Opener Tom Latham carried his bat for more than 11-1/2 hours and 157 overs to make a record-breaking 264 in the first innings of 578 which put New Zealand in charge of the first cricket test against Sri Lanka after day three on Monday.
Latham's score was the highest by any batsman who has carried his bat in Test history.
With his steadfast effort, New Zealand gained a 296-run lead as it replied to Sri Lanka's first innings of 282. In 12 overs before stumps, Sri Lanka's hopes of a fightback were dashed as it lost both openers and a nightwatchman to end the day at 20-3, 276 behind.
Trent Boult dismissed opener Danushka Gunathilaka lbw for 3, Southee bowled nightwatchman Dhnanjaya de Silva for a duck, and Boult claimed a catch from Southee's bowling to dismiss Dimuth Karunaratne for 10 when Sri Lanka was 13-3.
First innings top-scorer Angelo Mathews received a blow on the hand and was subjected to a barrage of short-pitched bowling but made it to stumps on 2 not out, while Kusal Mendis was on 5.
New Zealand owed its dominant position mostly to Latham, who was only the second New Zealander and the first man in the country to carry his bat for the duration of a Test innings.
His maiden test double century made him the 23rd New Zealander to reach 200 in that form of the game. His was the sixth-highest score by a New Zealander in test matches, and the highest by an opener at the Basin Reserve. He surpassed his previous Test-best of 177, scored on the same ground against the West Indies almost two years ago which was also the latest of his six previous test centuries.
Latham's 264 eclipses the previous best score by a player carrying his bat, the unbeaten 244 of England's Alastair Cook against Australia at the MCG last December.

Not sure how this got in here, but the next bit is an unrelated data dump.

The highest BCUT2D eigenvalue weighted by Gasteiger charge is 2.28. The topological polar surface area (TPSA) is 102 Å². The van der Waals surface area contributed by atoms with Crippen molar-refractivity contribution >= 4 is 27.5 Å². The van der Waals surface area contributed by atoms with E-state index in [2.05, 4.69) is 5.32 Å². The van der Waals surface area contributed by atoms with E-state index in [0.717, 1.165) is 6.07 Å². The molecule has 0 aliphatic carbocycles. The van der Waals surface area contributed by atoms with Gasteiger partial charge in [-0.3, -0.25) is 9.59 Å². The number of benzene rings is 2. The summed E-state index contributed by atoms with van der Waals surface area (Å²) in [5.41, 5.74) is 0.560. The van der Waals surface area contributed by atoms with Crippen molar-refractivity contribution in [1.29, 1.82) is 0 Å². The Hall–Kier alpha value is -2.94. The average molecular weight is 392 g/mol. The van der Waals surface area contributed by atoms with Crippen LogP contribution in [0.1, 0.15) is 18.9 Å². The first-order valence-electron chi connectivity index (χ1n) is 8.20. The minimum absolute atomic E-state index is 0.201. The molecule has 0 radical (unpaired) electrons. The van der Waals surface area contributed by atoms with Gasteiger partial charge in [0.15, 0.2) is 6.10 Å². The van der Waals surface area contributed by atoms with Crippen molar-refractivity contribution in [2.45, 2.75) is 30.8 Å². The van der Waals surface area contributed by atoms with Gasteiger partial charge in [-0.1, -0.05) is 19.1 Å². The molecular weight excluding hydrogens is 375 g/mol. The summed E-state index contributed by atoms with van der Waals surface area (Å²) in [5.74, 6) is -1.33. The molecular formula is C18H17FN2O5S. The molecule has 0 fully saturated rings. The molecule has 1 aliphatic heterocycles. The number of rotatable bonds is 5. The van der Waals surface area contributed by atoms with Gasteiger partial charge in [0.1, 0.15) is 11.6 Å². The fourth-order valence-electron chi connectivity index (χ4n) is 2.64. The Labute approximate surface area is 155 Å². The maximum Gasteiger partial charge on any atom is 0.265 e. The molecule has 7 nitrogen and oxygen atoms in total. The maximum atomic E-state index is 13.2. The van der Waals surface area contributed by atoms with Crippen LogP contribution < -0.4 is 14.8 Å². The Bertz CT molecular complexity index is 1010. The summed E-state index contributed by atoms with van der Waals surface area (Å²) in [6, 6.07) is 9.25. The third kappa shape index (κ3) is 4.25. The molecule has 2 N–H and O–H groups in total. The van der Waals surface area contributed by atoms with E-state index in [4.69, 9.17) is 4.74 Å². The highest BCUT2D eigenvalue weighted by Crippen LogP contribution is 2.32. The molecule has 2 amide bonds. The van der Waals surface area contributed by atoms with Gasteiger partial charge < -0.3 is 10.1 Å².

"Obviously it was pleasing to stick it out for most of the day and put a really competitive total on the board," Latham said. "It was nice that we managed to keep long partnerships.
"That was something we talked about as a batting group, just stacking up those long partnerships, and that's something we managed to do.
"Those milestones are nice, though they're not the milestones you look to get. I'm more happy about the team doing really well as a batting unit, to come from the (United Arab Emirates, where New Zealand beat Pakistan in its most-recent series) to these batting conditions and to put up a really good score is very pleasing."
Latham said he had no thought of the records that were falling as he occupied the crease for most of the second and third days.
"I had no idea around that sort of stuff but when you pick those sort of things off it's very nice, I'm sure, later on in life," he said.
Latham had made only one half-century in his previous nine innings but grew in stature through a series of sturdy partnerships that built New Zealand's formidable first innings. He put on 59 for the first wicket with Jeet Raval (43), 162 for the second with captain Kane Williamson (91), 91 for the third with Ross Taylor (50), 114 for the fourth with Henry Nicholls (50) and 73 for the sixth with Colin de Grandhomme (49).
The only man to miss out among the New Zealand batsmen was wicketkeeper B.J. Watling who was out for a six-ball duck, though the contribution of the tail was only slight.
Sri Lanka toiled gamely in the field in conditions which favored the batting side, dismissing Taylor with only the fourth ball of the day to a brilliant catch at short leg by Karunaratne. The tourists claimed the wickets of Nicholls, Watling and de Grandhomme in the second session then wrapped up the tail with relative alacrity while Latham batted on and on.
The damage Sri Lanka suffered in the 12 overs before stumps must have been a mighty blow to its morale. They will resume on Tuesday in conditions that will still favor batsmen but with a huge task ahead of it to force New Zealand to bat again.